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Everything posted by nikb

  1. Ha! I was thinking about using identicons too. It’s a rather neat idea, actually.
  2. While this can be useful (e.g. in a transaction analyzer to shorten account IDs to, say, rABC..XYZ and detect collisions) I share some of Sukrim’s concerns.
  3. The domain verification bit is, actually, unrelated. Let me kick the bot to reverify.
  4. While I think there’s merit in a third-party “naming” service (perhaps a collaborative effort), I don’t think that the toml file is the right place to report this information. I agree that a section allowing a domain to specify websocket and peer connection endpoints is a good idea.
  5. Thanks! Apologies for the inconvenience. With 20/20 hindsight, a hotfix addressing this issue would also have been appropriate. But you know what they say: you live, you learn.
  6. The behavior you describe is definitely a bug. The server should automatically refresh the lists that are defined in the configuration. The bug was recently discovered and a fix has already be made and will be included with the 1.2.0 release of rippled, which should be finalized early next week.
  7. Almost right! If you’re autobridging and you cross your own offer it has to be taken, rather than just cancelled. The reasoning is subtle; for some hints check out https://github.com/ripple/rippled/blob/develop/src/ripple/app/tx/impl/Taker.cpp#L408 (which is remarkably well-commented). If people still have questions, I’m happy to elaborate.
  8. What @Sukrim said! Just set a regular keys, verify that it works and then disable the master key. Minimal cost—just tx fees.
  9. When we started developing the SHAMapV2 code, our goal was to have it voted on and enabled ASAP. But, unlike every other amendment that have been activated to date, SHAMapV2 makes a radical change in the core data structure of the ledger: the SHAMap. At the time of activation, the network would have to halt, as it converted the V1 maps to V2, before continuing. And, of course, this would be non-reversible (without another amendment and another conversion). This was a serious concern, so we kept putting off voting for the amendment. Throughout this time, we’ve implemented a lot of incremental improvements to the V1 maps to the point that the additional improvements that V2 offers are, simply, no longer big enough to justify activating this amendment, especially considering the costs & risks activation entails. My preference would be to withdraw this amendment and remove the SHAMap V2 code from the codebase.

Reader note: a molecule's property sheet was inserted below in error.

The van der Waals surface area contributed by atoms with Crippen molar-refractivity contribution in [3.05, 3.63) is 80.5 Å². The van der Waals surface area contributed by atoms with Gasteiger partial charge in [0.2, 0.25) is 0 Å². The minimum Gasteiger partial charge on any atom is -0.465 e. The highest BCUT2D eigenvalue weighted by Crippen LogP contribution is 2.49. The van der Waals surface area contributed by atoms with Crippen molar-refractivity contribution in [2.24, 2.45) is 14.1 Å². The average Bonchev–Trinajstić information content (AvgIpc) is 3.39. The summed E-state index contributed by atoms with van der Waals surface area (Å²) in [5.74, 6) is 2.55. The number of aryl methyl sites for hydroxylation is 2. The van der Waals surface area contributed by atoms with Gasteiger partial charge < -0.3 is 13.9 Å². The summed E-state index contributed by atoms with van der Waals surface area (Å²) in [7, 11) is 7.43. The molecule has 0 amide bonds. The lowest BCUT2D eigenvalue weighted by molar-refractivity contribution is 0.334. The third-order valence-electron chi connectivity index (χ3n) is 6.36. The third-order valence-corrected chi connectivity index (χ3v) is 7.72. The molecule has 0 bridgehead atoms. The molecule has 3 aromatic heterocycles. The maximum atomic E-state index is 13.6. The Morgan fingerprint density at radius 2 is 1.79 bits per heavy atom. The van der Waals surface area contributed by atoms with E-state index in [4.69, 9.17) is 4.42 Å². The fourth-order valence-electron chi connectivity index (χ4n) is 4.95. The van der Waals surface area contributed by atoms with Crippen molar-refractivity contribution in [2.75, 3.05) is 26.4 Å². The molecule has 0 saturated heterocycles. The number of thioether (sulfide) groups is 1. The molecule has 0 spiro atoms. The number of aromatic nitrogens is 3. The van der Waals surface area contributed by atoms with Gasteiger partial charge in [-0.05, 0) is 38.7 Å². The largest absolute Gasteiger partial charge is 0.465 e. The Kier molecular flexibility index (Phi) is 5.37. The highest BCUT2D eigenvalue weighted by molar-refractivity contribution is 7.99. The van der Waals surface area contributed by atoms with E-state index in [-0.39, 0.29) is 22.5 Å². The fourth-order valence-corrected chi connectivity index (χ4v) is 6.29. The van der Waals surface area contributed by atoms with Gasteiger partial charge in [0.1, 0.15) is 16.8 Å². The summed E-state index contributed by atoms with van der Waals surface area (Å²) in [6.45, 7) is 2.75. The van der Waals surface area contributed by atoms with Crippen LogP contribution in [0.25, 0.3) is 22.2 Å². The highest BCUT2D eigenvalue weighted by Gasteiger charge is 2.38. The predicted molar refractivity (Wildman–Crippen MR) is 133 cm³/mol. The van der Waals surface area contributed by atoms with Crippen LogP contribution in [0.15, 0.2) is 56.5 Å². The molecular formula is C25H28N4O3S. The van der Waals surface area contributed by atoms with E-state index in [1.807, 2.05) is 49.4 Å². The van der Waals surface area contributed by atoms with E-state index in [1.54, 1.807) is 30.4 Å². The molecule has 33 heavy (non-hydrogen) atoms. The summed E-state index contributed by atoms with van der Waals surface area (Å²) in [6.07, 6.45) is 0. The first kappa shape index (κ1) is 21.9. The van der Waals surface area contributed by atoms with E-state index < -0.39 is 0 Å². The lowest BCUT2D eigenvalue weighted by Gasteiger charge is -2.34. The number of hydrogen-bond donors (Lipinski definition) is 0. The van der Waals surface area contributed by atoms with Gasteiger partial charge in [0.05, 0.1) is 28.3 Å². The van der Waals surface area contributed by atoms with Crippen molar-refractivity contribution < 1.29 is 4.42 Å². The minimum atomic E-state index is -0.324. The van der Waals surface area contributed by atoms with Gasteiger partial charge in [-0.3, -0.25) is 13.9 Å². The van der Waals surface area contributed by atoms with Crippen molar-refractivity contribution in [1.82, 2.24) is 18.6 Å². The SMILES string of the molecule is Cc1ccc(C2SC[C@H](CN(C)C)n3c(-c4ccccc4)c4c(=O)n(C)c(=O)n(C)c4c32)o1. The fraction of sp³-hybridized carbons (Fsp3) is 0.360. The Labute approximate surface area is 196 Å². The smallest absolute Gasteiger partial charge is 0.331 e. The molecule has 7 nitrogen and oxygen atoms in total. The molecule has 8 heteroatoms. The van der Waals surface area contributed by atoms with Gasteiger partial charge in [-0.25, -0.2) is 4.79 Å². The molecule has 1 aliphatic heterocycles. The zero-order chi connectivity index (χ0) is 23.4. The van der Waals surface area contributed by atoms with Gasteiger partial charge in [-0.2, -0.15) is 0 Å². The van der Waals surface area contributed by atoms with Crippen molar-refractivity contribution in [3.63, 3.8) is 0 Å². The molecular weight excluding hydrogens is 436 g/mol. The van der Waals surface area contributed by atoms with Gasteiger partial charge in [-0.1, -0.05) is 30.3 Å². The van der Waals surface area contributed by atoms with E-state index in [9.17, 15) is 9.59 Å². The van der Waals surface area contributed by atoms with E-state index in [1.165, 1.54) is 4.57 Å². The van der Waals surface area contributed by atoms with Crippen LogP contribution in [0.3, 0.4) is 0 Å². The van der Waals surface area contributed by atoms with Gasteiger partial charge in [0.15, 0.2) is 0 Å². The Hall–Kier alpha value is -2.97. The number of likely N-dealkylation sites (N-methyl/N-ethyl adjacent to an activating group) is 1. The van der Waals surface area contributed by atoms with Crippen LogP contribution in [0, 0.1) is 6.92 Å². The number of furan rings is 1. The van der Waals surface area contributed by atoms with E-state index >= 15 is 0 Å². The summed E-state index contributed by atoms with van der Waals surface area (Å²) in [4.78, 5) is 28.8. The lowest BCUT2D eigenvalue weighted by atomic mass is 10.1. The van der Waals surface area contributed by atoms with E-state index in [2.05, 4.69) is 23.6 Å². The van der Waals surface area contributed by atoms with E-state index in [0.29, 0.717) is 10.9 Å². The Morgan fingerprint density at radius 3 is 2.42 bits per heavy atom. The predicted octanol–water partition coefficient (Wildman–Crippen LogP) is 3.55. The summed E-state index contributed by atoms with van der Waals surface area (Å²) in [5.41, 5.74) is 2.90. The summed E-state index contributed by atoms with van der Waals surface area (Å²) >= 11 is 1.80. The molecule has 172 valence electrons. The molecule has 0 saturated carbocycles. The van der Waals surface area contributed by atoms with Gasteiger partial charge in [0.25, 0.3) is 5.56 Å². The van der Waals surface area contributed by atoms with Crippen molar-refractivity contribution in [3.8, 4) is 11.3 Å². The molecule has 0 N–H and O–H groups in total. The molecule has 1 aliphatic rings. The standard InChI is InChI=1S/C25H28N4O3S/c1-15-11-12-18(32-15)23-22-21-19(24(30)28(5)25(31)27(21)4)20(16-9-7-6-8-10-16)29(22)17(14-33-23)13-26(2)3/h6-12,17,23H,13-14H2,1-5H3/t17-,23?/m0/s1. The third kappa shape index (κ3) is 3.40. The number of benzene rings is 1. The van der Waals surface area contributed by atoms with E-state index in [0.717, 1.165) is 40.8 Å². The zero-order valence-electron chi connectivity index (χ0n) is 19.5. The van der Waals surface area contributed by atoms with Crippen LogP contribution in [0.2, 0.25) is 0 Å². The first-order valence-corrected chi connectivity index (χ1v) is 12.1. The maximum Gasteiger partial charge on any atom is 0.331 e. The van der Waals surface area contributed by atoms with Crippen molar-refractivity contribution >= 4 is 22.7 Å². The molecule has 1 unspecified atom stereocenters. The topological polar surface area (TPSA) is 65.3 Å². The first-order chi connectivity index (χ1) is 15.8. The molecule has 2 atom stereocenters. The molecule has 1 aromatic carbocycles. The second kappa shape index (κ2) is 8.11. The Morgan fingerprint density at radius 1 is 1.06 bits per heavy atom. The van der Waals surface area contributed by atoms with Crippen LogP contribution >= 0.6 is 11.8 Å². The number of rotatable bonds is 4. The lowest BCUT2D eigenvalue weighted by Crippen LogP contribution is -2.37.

10. Of primary concern for me is a demonstrated technical ability to operate servers reliably securely and a commitment to operating the validator for at least two years. Being involved in this space is also important (think people like @Rabbit_Kick_Club, @karlos and Wietse Wind). The basic metrics, in my opinion, are pretty objective and surface candidates for inclusion. Server stats, connectivity, security, performance, commitment. Unless there’s “room” for all candidates (and we can’t just add 10 servers at once!), then selecting amongst them can become a bit subjective. At the very least, there’s a “value judgement” about which one “helps” more right now. For example, given two equally qualified candidate validators other things become a factor; a validator in, say, South Africa may be preferable to another US validator. But maybe the US one is operated by an exchange and the South African one by an individual which alters the calculus a bit. Or perhaps one candidate is an AWS instance and the other on Azure, and there are already other validators on AWS. I could go on, describing all sorts of situations. Why X and not Y? Why Y and not X? Why not Z? Ultimately any decision will be seen as subjective by someone; someone will disagree and someone else won’t. It’s just how these things go and that’s not surprising.
  11. I supported having alloy.ee on the default UNL, despite their “short” track record bevause: - Their business revolves around providing hardened hosting services; that experience bodes well for a validator operator. - They have more than one data center and high redundancy & reliability setups. - They chose not only to run a validator but to publicly commit to continue doing so for the long term. - They add important geographic diversity (Finland and Germany). - They are members of the community; I’m not going to name-call them here—they can introduce themselves if they desire. Maybe you disagree with the decision to add them. That’s fine. The important fact, which shouldn’t be lost one anyone, is that the XRP Ledger has a robust and diverse validator ecosystem.